Dear Global Bersih supporters,
Salam sejahtera, after months of hiatus, the Global Bersih newsletter is back to give you the highlights of the month of June, and what a month it has been.
We are currently in a transitioning period between two political coalitions, following the PAS elections, which saw the progressives wiped out of the leadership, DAP subsequently announced that Pakatan Rakyat is no more, with PKR reluctantly admitting so after. PAS, so far, still insists that Pakatan Rakyat is alive and they are still cooperating in various matters in Penang and Selangor.
Meanwhile, in the Barisan Nasional side, things were not looking great either as both Datuk Seri G. Palanivel and Datuk Seri Dr S. Subramaniam both claiming that they remain as party president, although the Registrar of Societies denounced Palanivel’s claim. They have since agreed to organize fresh polls to solve the crisis. Umno have also announced that their leadership polls scheduled for next year will be postponed, on the grounds they wanted to become a stronger party, however analysts said the decision may backfire on the party.
Several other news and happenings are also described in detail as below:
1Malaysia Development Berhad funds used for election, Wall Street Journal reveals
The Wall Street Journal reported on June 18 that funds used to set up 1Malaysia Development Berhad had been diverted to fund Barisan Nasional’s campaigns in the 13th general elections. Responding to this revelation, Bersih2.0 strongly criticised Malaysia’s Elections Commission (EC) for failing to prevent this from happening. The EC countered by demanding Bersih2.0 back up its criticisms with evidence and lodge a report with the Malaysian Anti-Corruption Commission (MACC). 1MDB later said it was not responsible and that the WSJ had merely rehashed its article from old information.
EC releases guidebook on redelineation exercise
The EC has recently released a guidebook explaining the redelineation exercise, found here at its official website. Conducted by the EC every 10 years to redraw boundaries in accordance to population growth, the redelineation exercise was supposed to begin with Sarawak as the state’s elections are due next year. However, following a legal suit filed by See Chee How, the Kuching High Court ordered the EC to conduct the exercise anew and adhere to the procedure. The EC plans to appeal the decision, and the case will be heard on 9 July. Sarawak NGO ROSE (Rise of Sarawak Efforts) is campaigning on behalf of Sarawak residents objecting the redelineation exercise – as many as 11 seats are to be added, for a total of 82 state seats.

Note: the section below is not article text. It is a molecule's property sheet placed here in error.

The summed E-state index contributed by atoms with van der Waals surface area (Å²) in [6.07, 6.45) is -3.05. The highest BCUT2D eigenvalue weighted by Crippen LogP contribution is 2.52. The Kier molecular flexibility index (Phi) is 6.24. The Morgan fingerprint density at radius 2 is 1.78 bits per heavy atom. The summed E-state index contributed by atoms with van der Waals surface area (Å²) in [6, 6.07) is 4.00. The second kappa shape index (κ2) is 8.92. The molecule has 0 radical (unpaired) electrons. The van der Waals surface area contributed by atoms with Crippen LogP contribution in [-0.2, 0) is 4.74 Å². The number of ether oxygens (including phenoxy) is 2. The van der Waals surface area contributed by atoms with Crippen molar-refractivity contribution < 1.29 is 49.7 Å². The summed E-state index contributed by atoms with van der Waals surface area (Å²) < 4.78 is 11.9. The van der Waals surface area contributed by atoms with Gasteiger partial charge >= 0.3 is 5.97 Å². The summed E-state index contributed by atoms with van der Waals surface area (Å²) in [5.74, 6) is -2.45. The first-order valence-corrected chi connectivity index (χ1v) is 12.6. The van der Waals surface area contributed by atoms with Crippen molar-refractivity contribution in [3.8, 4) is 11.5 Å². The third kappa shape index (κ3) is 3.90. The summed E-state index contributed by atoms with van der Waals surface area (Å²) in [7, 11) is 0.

Official Secrets Act outstays its welcome, but Freedom of Information implementation is incomplete
In a recent forum hosted by C4 (Centre to Combat Corruption and Cronyism), the Official Secrets Act was criticised as problematic legislation that hindered access to documents that after a certain period of time should be made public. However, Freedom of Information (FOI) laws have experienced teething problems after the Selangor and Penang state assemblies enacted them in 2011 and 2012 respectively. At the forum, Selangor Speaker Hannah Yeoh said current FOI practices in various state agencies have been dismal due to constantly rotating civil servants and the lack of enforcement from the executive branch of the government. She proposed an executive committee (exco) member should be assigned to take on this as part of her/his portfolio in Selangor, and dedicated officers be appointed to ensure transparent practices are followed.
Minister confident in Election Commission despite low scores in electoral integrity
A recent survey conducted by Harvard University and University of Sydney ranked Malaysia 114th out of the 127 countries for election integrity, but Minister Datuk Seri Shahidan Kassim in the Prime Minister’s Department dismissed the finding as just “perception”. He said the federal government remains content with the Election Commission, and foreign bodies are free to make their own assessment of the electoral situation in Malaysia.
Working paper by JAKIM suggests “Hudud for all”
A working paper by the Malaysian Islamic Development Department (JAKIM) has argued that the Federal Constitution does not prevent the incorporation of hudud principles into the Penal Code, and should be be applied to all Malaysians. The working paper said non-Muslims should not assume they are not subjected to such laws as they are citizens of the country where Article 3(1) of the Federal Constitution states the official religion of the country is Islam.